Members’ financial health will take a hit when student loan payments resume in 2022

Here are 3 ways your credit union can help

The temporary freeze on the $1.6 trillion (and counting) in federal student loans provides much-needed short-term relief to millions of borrowers since March 2020, with 88% of those surveyed saying this relief is critical to their financial health.

When this pause expires in May 2022, the financial health of credit union members with student loans will suffer.

Re-introducing the logistical and financial burden of student loans will further complicate the already complex and precarious financial lives of many of your members. In the wake of this, credit unions have a real opportunity to support members’ financial health.

The Student Loan Drain

Individuals with student loans were already struggling with their financial health more than those without them. In fact, the Financial Health Network’s research finds that households with student loans are 50% less likely to be financially healthy than those without student loans (37% vs. 22%). And adding repayment back into the mix is concerning as nearly 89% of fully-employed student loan borrowers aren’t financially secure enough to resume payments. What’s more, having student loans also corresponds with negative physical and mental health outcomes.

Additionally, nearly half of borrowers — some 16 million people — will have their loan service providers change. Despite notifications of this change, it’s unclear the extent to which monthly payments may change. As a result, members will undoubtedly feel increased confusion and stress with the clock ticking down and much still up in the air.

3 Ways to Support Your Members

Any way you look at it, your members can benefit from your support. So how can your credit union help?

  • Measure financial health. Measuring financial health gives you a holistic view of the financial lives of your members. It lets you know how your members spend, save, borrow, and plan while determining where they may thrive or have pain points. Our FinHealth Score® Toolkit and Attune scoring platform can help with your measurement efforts.
  • Identify products and services. Directing members to tools, re-tooling existing products and services, or even introducing new, cutting-edge ones can support the financial health of your members.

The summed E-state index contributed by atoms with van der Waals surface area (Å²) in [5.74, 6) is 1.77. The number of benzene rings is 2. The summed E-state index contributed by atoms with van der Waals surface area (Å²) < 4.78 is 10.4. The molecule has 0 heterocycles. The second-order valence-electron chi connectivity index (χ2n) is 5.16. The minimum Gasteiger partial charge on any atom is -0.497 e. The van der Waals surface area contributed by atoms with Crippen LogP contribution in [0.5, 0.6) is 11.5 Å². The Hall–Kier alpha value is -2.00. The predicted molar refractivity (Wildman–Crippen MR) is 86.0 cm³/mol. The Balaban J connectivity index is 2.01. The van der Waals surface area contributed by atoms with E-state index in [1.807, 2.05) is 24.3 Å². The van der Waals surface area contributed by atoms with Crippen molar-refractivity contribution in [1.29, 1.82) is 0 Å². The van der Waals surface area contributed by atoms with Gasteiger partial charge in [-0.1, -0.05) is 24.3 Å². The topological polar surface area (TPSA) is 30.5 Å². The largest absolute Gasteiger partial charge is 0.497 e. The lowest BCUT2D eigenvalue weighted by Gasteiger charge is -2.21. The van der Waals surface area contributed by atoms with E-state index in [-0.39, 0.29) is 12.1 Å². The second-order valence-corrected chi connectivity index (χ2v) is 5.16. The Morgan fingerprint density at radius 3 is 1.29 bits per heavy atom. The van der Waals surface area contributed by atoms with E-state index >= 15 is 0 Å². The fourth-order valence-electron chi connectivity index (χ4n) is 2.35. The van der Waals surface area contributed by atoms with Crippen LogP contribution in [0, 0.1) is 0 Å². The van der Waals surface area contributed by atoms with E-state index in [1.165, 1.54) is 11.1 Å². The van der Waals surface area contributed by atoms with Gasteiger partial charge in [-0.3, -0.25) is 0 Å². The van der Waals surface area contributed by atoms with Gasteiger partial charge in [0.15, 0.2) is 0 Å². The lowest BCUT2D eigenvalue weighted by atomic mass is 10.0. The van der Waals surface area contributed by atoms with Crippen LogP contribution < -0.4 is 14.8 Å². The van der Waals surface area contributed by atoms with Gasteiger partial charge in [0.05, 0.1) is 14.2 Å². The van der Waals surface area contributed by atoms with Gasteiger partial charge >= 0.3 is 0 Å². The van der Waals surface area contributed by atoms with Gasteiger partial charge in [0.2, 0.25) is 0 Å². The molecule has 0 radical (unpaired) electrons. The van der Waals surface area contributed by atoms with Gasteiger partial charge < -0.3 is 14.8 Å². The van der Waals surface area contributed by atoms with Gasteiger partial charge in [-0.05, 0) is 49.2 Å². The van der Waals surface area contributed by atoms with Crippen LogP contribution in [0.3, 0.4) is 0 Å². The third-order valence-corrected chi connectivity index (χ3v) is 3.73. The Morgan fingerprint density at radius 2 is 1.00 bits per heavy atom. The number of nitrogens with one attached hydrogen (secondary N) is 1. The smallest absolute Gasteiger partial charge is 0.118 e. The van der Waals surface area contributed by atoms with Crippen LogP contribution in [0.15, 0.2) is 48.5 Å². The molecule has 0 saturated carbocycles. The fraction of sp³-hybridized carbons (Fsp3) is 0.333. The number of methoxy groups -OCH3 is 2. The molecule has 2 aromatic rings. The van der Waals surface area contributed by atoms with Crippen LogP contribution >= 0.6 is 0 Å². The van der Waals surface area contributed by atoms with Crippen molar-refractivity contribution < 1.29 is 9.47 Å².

One such way to do this is to make members aware of tools that help them determine the right repayment plan to fit their needs or even calculate their estimated payments.

Credit unions can also launch new products, such as the Save My Change program at Community First Credit Union, a round-up savings tool that helped members reduce their number of overdrafts and improve their financial health.

Fintech collaboration, such as a recent one between Lake Trust Credit Union and Nickels, a fintech that utilizes behavioral science insights to help borrowers repay federal student loans, can help. The partnership between Astera Credit Union and ChangEd, a fintech that helps student loan borrowers make payments by rounding up purchases and applying that extra money to repayment, is another case in point.

  • Implement a financial health strategy. Measurement, products, and services are important ways to start, but the best way to support member financial health is by developing and implementing an organization-wide financial health strategy. And our Financial Health Maturity Assessment Program (FinHealth MAP), a framework to help credit unions mobilize internally and increase their impact on member financial health, can help there.

Why This Matters for Credit Unions

Our research found that although 82% of credit union members expect their credit unions to help improve their financial health, only 40% think their credit unions actually do this. There’s real value in closing this gap between expectations and delivery.

Members that feel supported are more likely to recommend their credit union to others than those that don’t (88% compared to 63%). And nearly all members (95%) that feel supported report a willingness to purchase additional products and services compared to those that don’t (57%). We also see that feeling supported by one’s credit union corresponds with better financial health.

Credit unions are uniquely positioned to support member financial health because supporting members is already in the credit union DNA. Utilize the upcoming restart of loan payments to reiterate your support. It’s good for the business and it’s certainly good for members.

Stephen Arves

Stephen Arves

Stephen Arves is a Manager on the Policy & Research team at the Financial Health Network. He is passionate about improving people’s financial health and leads work to help ... Details